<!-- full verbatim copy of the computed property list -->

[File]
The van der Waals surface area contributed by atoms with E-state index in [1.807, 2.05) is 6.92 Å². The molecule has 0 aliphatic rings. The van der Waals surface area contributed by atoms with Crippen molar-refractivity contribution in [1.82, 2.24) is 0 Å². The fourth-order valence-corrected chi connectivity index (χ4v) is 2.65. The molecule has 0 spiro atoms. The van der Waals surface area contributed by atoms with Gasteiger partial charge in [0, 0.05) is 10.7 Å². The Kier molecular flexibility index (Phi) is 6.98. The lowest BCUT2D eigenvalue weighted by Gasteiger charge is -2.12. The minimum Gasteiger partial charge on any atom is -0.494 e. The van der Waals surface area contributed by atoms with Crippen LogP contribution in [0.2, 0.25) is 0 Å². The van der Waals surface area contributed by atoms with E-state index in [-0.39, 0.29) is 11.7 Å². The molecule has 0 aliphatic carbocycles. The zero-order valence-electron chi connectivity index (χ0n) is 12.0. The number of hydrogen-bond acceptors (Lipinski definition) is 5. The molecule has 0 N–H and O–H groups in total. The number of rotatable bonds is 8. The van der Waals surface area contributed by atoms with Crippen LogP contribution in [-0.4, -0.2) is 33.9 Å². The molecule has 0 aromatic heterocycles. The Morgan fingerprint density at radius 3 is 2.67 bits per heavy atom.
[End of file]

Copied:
The van der Waals surface area contributed by atoms with E-state index in [1.807, 2.05) is 6.92 Å². The molecule has 0 aliphatic rings. The van der Waals surface area contributed by atoms with Crippen molar-refractivity contribution in [1.82, 2.24) is 0 Å². The fourth-order valence-corrected chi connectivity index (χ4v) is 2.65. The molecule has 0 spiro atoms. The van der Waals surface area contributed by atoms with Gasteiger partial charge in [0, 0.05) is 10.7 Å². The Kier molecular flexibility index (Phi) is 6.98. The lowest BCUT2D eigenvalue weighted by Gasteiger charge is -2.12. The minimum Gasteiger partial charge on any atom is -0.494 e. The van der Waals surface area contributed by atoms with Crippen LogP contribution in [0.2, 0.25) is 0 Å². The van der Waals surface area contributed by atoms with E-state index in [-0.39, 0.29) is 11.7 Å². The molecule has 0 aliphatic carbocycles. The zero-order valence-electron chi connectivity index (χ0n) is 12.0. The number of hydrogen-bond acceptors (Lipinski definition) is 5. The molecule has 0 N–H and O–H groups in total. The number of rotatable bonds is 8. The van der Waals surface area contributed by atoms with Crippen LogP contribution in [-0.4, -0.2) is 33.9 Å². The molecule has 0 aromatic heterocycles. The Morgan fingerprint density at radius 3 is 2.67 bits per heavy atom.